North America enjoys much diversity in what it provides to gardeners for use in their gardening activities in the way of soil amendments and potting mixes. So many different names, types, and promises out there that quality becomes lost in the mix. Since selection of the roots new home is as important as choosing the plant itself, it would be better to keep an eye on the quality of the medium, and not let it drift to a ‘price only’ consideration. Yes, price does not always mean quality either.
Let’s start out with a simple look at what we are talking about. The range of products used in the industry runs from coarse, long fibered sphagnum peat moss to complex potting blends. All have or can have a purpose, but none are complete as a single raw material. The attempt is made to adapt materials into a suitable replacement for natural mineral soils, or, in the case of specialized plants such as orchids, replace and commercially supply an environment for them that closely approximate their preferred growing locations. To this end, several materials are adaptable to these purposes, some better and some easier to use than others. Peat moss forms the base of almost all potting blends available in North America.
Additional components included many things including composted bark (for porosity, bulk, and chemical attributes), leaf mold (fertility and organic complexes), perlite (for porosity), vermiculite (for nutrient holding, CEC), sand (porosity), Styrofoam (porosity), clay pebbles (porosity), bagase (sugar cane pulp), rice hulls, charcoal, lime (pH control), saw dust (not recommended), and many others. All of this adding up to creating a proper mineral soil substitute. Very little mineral soil is ever used in potting blends outside of sand, or, in some instances, organic rich topsoil. The denser the material, such as sand or clay, the more money it takes to ship so it has lost much of its popularity. When these items are combined correctly, then can form the base for a great soilless system for growing, and then fertilized to match the crop.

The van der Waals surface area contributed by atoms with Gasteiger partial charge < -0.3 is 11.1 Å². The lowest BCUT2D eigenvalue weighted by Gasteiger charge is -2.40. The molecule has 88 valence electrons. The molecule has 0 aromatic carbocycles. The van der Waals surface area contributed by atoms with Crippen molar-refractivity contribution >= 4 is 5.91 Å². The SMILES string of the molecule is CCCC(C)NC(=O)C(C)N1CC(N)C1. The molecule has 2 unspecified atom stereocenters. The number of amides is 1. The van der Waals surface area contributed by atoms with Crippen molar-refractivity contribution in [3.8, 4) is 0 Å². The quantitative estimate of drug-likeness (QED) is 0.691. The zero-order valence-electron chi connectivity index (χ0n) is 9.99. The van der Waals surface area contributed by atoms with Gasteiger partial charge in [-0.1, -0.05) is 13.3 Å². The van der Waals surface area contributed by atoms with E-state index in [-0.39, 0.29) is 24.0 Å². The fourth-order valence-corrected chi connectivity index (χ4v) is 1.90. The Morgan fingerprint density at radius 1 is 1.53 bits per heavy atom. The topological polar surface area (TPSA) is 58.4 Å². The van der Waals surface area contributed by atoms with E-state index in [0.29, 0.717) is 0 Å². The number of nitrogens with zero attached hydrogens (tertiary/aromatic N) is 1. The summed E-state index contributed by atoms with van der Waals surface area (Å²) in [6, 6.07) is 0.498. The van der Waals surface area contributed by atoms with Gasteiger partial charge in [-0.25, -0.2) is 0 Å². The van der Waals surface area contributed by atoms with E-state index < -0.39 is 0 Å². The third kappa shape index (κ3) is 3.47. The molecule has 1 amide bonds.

The green industry in North America is very large and very diverse. Many views are held by growers all over as to how they can best produce a crop. Many different crops can also increase the number of combinations which could be desired by a grower. Growers may prefer a different pH or a different porosity and getting special blends made is costly. The market developed basic mixes to be used as just that, a general purpose mix that can be altered to fit a growers needs. These are known as Bulk Mixes since they are always sold in volume. The individual components, such as sphagnum moss, peat, and bark, are also sold in bulk even on the retail market.
The bulk mixes are what were known as a modified Cornel Mix consisting of 2 parts white peat 1 part perlite. To this, lime is added so that the pH is buffered to around 6.0 (if you are lucky) and sufficient trace elements are added to give an even pallet in their ratios to one another. The lime for pH control is very seldom adequate to get past 3 months of growing, the fertility is nothing, and porosity is governed by the area of the field the peat came from plus the perlite. So what do you do?
CANNA SUBSTRA is your choice, in either hard or soft water versions. SUBSTRA will provide the correct elements in the right ratios while helping control the pH and getting past the pH issue. The components in the nutrient mix will fill the CEC sites in the bulk mixes providing for the correct results. The CANNA TERRA line is designed to work with better pH buffering found in higher quality CEC mediums, and with a corrected and stable initial nutrient ratio. So, CANNA SUBSTRA for bulk mixes, usually sold in large bales of compressed mixes, and CANNA TERRA for the better quality mixes.